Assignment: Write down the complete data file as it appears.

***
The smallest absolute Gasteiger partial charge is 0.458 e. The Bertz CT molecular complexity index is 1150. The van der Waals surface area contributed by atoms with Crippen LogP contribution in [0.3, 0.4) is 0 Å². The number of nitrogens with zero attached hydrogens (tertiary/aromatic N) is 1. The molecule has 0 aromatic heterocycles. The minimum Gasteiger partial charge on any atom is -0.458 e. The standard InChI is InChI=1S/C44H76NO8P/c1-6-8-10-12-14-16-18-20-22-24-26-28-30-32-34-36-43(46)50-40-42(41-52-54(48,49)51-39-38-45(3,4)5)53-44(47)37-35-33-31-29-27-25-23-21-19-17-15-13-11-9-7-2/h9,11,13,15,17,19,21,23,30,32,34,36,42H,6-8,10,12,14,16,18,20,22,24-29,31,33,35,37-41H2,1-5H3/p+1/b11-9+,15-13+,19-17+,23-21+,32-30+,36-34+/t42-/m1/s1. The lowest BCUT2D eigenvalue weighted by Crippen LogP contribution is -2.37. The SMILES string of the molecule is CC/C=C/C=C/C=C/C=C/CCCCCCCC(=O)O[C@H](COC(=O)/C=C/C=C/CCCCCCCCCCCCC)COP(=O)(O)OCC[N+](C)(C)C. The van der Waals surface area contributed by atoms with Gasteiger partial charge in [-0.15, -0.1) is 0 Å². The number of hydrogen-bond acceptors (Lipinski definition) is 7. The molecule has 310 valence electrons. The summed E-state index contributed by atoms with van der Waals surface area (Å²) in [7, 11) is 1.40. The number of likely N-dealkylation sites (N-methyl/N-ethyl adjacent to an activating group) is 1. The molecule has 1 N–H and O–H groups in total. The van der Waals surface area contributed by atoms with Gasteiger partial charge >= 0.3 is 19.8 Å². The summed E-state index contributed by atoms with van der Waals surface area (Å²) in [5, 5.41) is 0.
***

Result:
The smallest absolute Gasteiger partial charge is 0.458 e. The Bertz CT molecular complexity index is 1150. The van der Waals surface area contributed by atoms with Crippen LogP contribution in [0.3, 0.4) is 0 Å². The number of nitrogens with zero attached hydrogens (tertiary/aromatic N) is 1. The molecule has 0 aromatic heterocycles. The minimum Gasteiger partial charge on any atom is -0.458 e. The standard InChI is InChI=1S/C44H76NO8P/c1-6-8-10-12-14-16-18-20-22-24-26-28-30-32-34-36-43(46)50-40-42(41-52-54(48,49)51-39-38-45(3,4)5)53-44(47)37-35-33-31-29-27-25-23-21-19-17-15-13-11-9-7-2/h9,11,13,15,17,19,21,23,30,32,34,36,42H,6-8,10,12,14,16,18,20,22,24-29,31,33,35,37-41H2,1-5H3/p+1/b11-9+,15-13+,19-17+,23-21+,32-30+,36-34+/t42-/m1/s1. The lowest BCUT2D eigenvalue weighted by Crippen LogP contribution is -2.37. The SMILES string of the molecule is CC/C=C/C=C/C=C/C=C/CCCCCCCC(=O)O[C@H](COC(=O)/C=C/C=C/CCCCCCCCCCCCC)COP(=O)(O)OCC[N+](C)(C)C. The van der Waals surface area contributed by atoms with Gasteiger partial charge in [-0.15, -0.1) is 0 Å². The number of hydrogen-bond acceptors (Lipinski definition) is 7. The molecule has 310 valence electrons. The summed E-state index contributed by atoms with van der Waals surface area (Å²) in [7, 11) is 1.40. The number of likely N-dealkylation sites (N-methyl/N-ethyl adjacent to an activating group) is 1. The molecule has 1 N–H and O–H groups in total. The van der Waals surface area contributed by atoms with Gasteiger partial charge >= 0.3 is 19.8 Å². The summed E-state index contributed by atoms with van der Waals surface area (Å²) in [5, 5.41) is 0.